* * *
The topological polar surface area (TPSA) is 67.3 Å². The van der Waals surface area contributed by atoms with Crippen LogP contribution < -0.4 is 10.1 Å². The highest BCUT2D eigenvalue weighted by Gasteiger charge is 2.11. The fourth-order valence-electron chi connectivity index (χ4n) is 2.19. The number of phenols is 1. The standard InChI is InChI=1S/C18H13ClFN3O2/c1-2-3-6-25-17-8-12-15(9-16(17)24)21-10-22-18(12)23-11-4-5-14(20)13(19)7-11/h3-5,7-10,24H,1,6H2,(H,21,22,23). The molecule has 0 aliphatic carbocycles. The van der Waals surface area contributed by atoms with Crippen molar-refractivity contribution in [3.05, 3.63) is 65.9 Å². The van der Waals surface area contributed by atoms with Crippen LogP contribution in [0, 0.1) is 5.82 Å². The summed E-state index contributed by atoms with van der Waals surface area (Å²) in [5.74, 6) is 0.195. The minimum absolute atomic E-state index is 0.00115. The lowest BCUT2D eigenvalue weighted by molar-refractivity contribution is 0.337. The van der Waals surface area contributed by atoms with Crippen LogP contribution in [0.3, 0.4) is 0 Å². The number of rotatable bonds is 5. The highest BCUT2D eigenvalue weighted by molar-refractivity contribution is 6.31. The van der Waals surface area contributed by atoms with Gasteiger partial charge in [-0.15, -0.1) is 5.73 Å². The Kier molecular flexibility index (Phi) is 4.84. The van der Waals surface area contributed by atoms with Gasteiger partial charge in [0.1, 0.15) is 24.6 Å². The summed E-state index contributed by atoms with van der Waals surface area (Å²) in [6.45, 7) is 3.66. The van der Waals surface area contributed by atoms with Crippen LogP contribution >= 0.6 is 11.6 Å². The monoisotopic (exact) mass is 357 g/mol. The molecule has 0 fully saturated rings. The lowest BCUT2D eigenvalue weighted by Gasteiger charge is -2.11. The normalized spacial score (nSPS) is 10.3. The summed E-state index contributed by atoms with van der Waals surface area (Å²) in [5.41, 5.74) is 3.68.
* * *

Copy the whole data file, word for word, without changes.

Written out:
The topological polar surface area (TPSA) is 67.3 Å². The van der Waals surface area contributed by atoms with Crippen LogP contribution < -0.4 is 10.1 Å². The highest BCUT2D eigenvalue weighted by Gasteiger charge is 2.11. The fourth-order valence-electron chi connectivity index (χ4n) is 2.19. The number of phenols is 1. The standard InChI is InChI=1S/C18H13ClFN3O2/c1-2-3-6-25-17-8-12-15(9-16(17)24)21-10-22-18(12)23-11-4-5-14(20)13(19)7-11/h3-5,7-10,24H,1,6H2,(H,21,22,23). The molecule has 0 aliphatic carbocycles. The van der Waals surface area contributed by atoms with Crippen molar-refractivity contribution in [3.05, 3.63) is 65.9 Å². The van der Waals surface area contributed by atoms with Crippen LogP contribution in [0, 0.1) is 5.82 Å². The summed E-state index contributed by atoms with van der Waals surface area (Å²) in [5.74, 6) is 0.195. The minimum absolute atomic E-state index is 0.00115. The lowest BCUT2D eigenvalue weighted by molar-refractivity contribution is 0.337. The van der Waals surface area contributed by atoms with Crippen LogP contribution in [0.3, 0.4) is 0 Å². The number of rotatable bonds is 5. The highest BCUT2D eigenvalue weighted by molar-refractivity contribution is 6.31. The van der Waals surface area contributed by atoms with Gasteiger partial charge in [-0.15, -0.1) is 5.73 Å². The Kier molecular flexibility index (Phi) is 4.84. The van der Waals surface area contributed by atoms with Gasteiger partial charge in [0.1, 0.15) is 24.6 Å². The summed E-state index contributed by atoms with van der Waals surface area (Å²) in [6.45, 7) is 3.66. The van der Waals surface area contributed by atoms with Crippen LogP contribution >= 0.6 is 11.6 Å². The monoisotopic (exact) mass is 357 g/mol. The molecule has 0 fully saturated rings. The lowest BCUT2D eigenvalue weighted by Gasteiger charge is -2.11. The normalized spacial score (nSPS) is 10.3. The summed E-state index contributed by atoms with van der Waals surface area (Å²) in [5.41, 5.74) is 3.68.